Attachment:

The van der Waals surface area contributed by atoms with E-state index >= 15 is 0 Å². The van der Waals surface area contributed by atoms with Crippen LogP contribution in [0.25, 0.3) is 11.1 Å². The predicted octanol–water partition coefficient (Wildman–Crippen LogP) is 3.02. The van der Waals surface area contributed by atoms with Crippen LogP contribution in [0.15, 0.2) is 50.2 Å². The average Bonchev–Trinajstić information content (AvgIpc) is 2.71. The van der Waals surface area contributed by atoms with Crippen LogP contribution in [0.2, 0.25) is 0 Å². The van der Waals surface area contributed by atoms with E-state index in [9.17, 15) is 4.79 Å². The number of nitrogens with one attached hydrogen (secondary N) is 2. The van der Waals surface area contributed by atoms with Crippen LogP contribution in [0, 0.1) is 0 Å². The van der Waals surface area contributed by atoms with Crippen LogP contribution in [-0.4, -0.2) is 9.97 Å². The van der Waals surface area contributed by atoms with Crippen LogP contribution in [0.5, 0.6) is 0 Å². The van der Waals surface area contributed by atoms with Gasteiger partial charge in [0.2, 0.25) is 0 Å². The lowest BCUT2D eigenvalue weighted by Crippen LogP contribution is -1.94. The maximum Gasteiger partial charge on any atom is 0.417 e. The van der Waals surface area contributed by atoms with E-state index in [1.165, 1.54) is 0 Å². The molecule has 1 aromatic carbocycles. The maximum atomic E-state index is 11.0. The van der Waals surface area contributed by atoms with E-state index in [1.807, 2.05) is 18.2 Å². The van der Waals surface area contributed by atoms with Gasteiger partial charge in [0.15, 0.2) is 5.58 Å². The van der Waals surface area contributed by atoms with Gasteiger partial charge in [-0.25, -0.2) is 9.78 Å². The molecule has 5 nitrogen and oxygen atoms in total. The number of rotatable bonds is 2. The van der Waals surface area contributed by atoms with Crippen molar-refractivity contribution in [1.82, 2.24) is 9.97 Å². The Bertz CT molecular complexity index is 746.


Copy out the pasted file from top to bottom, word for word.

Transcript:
The van der Waals surface area contributed by atoms with E-state index >= 15 is 0 Å². The van der Waals surface area contributed by atoms with Crippen LogP contribution in [0.25, 0.3) is 11.1 Å². The predicted octanol–water partition coefficient (Wildman–Crippen LogP) is 3.02. The van der Waals surface area contributed by atoms with Crippen LogP contribution in [0.15, 0.2) is 50.2 Å². The average Bonchev–Trinajstić information content (AvgIpc) is 2.71. The van der Waals surface area contributed by atoms with Crippen LogP contribution in [0.2, 0.25) is 0 Å². The van der Waals surface area contributed by atoms with E-state index in [9.17, 15) is 4.79 Å². The number of nitrogens with one attached hydrogen (secondary N) is 2. The van der Waals surface area contributed by atoms with Crippen LogP contribution in [0, 0.1) is 0 Å². The van der Waals surface area contributed by atoms with Crippen LogP contribution in [-0.4, -0.2) is 9.97 Å². The van der Waals surface area contributed by atoms with Crippen LogP contribution in [0.5, 0.6) is 0 Å². The van der Waals surface area contributed by atoms with Gasteiger partial charge in [0.2, 0.25) is 0 Å². The lowest BCUT2D eigenvalue weighted by Crippen LogP contribution is -1.94. The maximum Gasteiger partial charge on any atom is 0.417 e. The van der Waals surface area contributed by atoms with E-state index in [1.165, 1.54) is 0 Å². The molecule has 1 aromatic carbocycles. The maximum atomic E-state index is 11.0. The van der Waals surface area contributed by atoms with E-state index in [1.807, 2.05) is 18.2 Å². The van der Waals surface area contributed by atoms with Gasteiger partial charge in [0.15, 0.2) is 5.58 Å². The van der Waals surface area contributed by atoms with Gasteiger partial charge in [-0.25, -0.2) is 9.78 Å². The molecule has 5 nitrogen and oxygen atoms in total. The number of rotatable bonds is 2. The van der Waals surface area contributed by atoms with Crippen molar-refractivity contribution in [1.82, 2.24) is 9.97 Å². The Bertz CT molecular complexity index is 746.